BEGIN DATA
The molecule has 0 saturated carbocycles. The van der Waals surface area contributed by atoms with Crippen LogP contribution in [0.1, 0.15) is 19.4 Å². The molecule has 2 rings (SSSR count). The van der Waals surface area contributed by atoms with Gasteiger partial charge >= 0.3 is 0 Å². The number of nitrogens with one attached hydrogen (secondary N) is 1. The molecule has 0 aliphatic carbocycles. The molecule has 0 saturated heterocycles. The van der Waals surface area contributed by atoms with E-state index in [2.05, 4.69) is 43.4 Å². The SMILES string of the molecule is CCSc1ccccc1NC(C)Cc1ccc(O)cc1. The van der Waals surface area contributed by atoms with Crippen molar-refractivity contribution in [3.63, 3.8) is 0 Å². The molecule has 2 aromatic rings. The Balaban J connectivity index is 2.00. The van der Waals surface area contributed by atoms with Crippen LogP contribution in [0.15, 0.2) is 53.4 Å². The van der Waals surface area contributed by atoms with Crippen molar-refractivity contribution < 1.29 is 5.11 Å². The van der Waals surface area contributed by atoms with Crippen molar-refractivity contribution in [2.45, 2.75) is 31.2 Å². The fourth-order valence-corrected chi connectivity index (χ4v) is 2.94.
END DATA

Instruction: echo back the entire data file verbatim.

The molecule has 0 saturated carbocycles. The van der Waals surface area contributed by atoms with Crippen LogP contribution in [0.1, 0.15) is 19.4 Å². The molecule has 2 rings (SSSR count). The van der Waals surface area contributed by atoms with Gasteiger partial charge >= 0.3 is 0 Å². The number of nitrogens with one attached hydrogen (secondary N) is 1. The molecule has 0 aliphatic carbocycles. The molecule has 0 saturated heterocycles. The van der Waals surface area contributed by atoms with E-state index in [2.05, 4.69) is 43.4 Å². The SMILES string of the molecule is CCSc1ccccc1NC(C)Cc1ccc(O)cc1. The van der Waals surface area contributed by atoms with Crippen molar-refractivity contribution in [3.63, 3.8) is 0 Å². The molecule has 2 aromatic rings. The Balaban J connectivity index is 2.00. The van der Waals surface area contributed by atoms with Crippen LogP contribution in [0.15, 0.2) is 53.4 Å². The van der Waals surface area contributed by atoms with Crippen molar-refractivity contribution < 1.29 is 5.11 Å². The van der Waals surface area contributed by atoms with Crippen molar-refractivity contribution in [2.45, 2.75) is 31.2 Å². The fourth-order valence-corrected chi connectivity index (χ4v) is 2.94.